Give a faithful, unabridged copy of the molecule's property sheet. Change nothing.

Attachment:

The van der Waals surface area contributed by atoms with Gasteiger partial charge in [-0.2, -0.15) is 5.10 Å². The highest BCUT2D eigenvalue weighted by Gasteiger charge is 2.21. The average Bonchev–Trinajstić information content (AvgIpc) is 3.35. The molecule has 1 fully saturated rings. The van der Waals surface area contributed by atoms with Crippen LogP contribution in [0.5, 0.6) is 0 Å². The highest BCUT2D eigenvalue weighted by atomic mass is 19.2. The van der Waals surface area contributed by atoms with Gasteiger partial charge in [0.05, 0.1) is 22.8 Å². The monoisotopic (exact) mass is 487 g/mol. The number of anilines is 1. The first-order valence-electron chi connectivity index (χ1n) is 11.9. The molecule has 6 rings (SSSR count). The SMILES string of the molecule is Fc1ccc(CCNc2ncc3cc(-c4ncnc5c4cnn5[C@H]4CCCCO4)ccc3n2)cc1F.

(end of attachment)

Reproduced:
The van der Waals surface area contributed by atoms with Gasteiger partial charge in [-0.2, -0.15) is 5.10 Å². The highest BCUT2D eigenvalue weighted by Gasteiger charge is 2.21. The average Bonchev–Trinajstić information content (AvgIpc) is 3.35. The molecule has 1 fully saturated rings. The van der Waals surface area contributed by atoms with Crippen LogP contribution in [0.5, 0.6) is 0 Å². The highest BCUT2D eigenvalue weighted by atomic mass is 19.2. The van der Waals surface area contributed by atoms with Gasteiger partial charge in [0.05, 0.1) is 22.8 Å². The monoisotopic (exact) mass is 487 g/mol. The number of anilines is 1. The first-order valence-electron chi connectivity index (χ1n) is 11.9. The molecule has 6 rings (SSSR count). The SMILES string of the molecule is Fc1ccc(CCNc2ncc3cc(-c4ncnc5c4cnn5[C@H]4CCCCO4)ccc3n2)cc1F.